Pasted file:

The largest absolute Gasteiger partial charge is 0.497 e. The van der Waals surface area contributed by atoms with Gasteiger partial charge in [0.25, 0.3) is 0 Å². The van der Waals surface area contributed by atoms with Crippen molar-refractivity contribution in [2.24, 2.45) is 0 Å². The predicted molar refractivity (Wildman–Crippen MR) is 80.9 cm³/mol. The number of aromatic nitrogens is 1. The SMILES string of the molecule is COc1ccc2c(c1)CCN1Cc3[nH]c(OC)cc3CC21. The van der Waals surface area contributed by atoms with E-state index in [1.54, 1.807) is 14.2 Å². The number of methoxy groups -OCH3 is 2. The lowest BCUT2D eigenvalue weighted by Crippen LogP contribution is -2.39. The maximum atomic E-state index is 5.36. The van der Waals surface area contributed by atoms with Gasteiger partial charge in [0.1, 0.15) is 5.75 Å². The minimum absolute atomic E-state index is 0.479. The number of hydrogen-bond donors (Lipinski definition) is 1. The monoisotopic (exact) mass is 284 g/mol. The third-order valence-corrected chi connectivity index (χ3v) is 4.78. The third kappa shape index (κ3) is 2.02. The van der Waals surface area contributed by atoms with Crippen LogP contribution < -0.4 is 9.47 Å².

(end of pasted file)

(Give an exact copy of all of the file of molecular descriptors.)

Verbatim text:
The largest absolute Gasteiger partial charge is 0.497 e. The van der Waals surface area contributed by atoms with Gasteiger partial charge in [0.25, 0.3) is 0 Å². The van der Waals surface area contributed by atoms with Crippen molar-refractivity contribution in [2.24, 2.45) is 0 Å². The predicted molar refractivity (Wildman–Crippen MR) is 80.9 cm³/mol. The number of aromatic nitrogens is 1. The SMILES string of the molecule is COc1ccc2c(c1)CCN1Cc3[nH]c(OC)cc3CC21. The van der Waals surface area contributed by atoms with E-state index in [1.54, 1.807) is 14.2 Å². The number of methoxy groups -OCH3 is 2. The lowest BCUT2D eigenvalue weighted by Crippen LogP contribution is -2.39. The maximum atomic E-state index is 5.36. The van der Waals surface area contributed by atoms with Gasteiger partial charge in [0.1, 0.15) is 5.75 Å². The minimum absolute atomic E-state index is 0.479. The number of hydrogen-bond donors (Lipinski definition) is 1. The monoisotopic (exact) mass is 284 g/mol. The third-order valence-corrected chi connectivity index (χ3v) is 4.78. The third kappa shape index (κ3) is 2.02. The van der Waals surface area contributed by atoms with Crippen LogP contribution < -0.4 is 9.47 Å².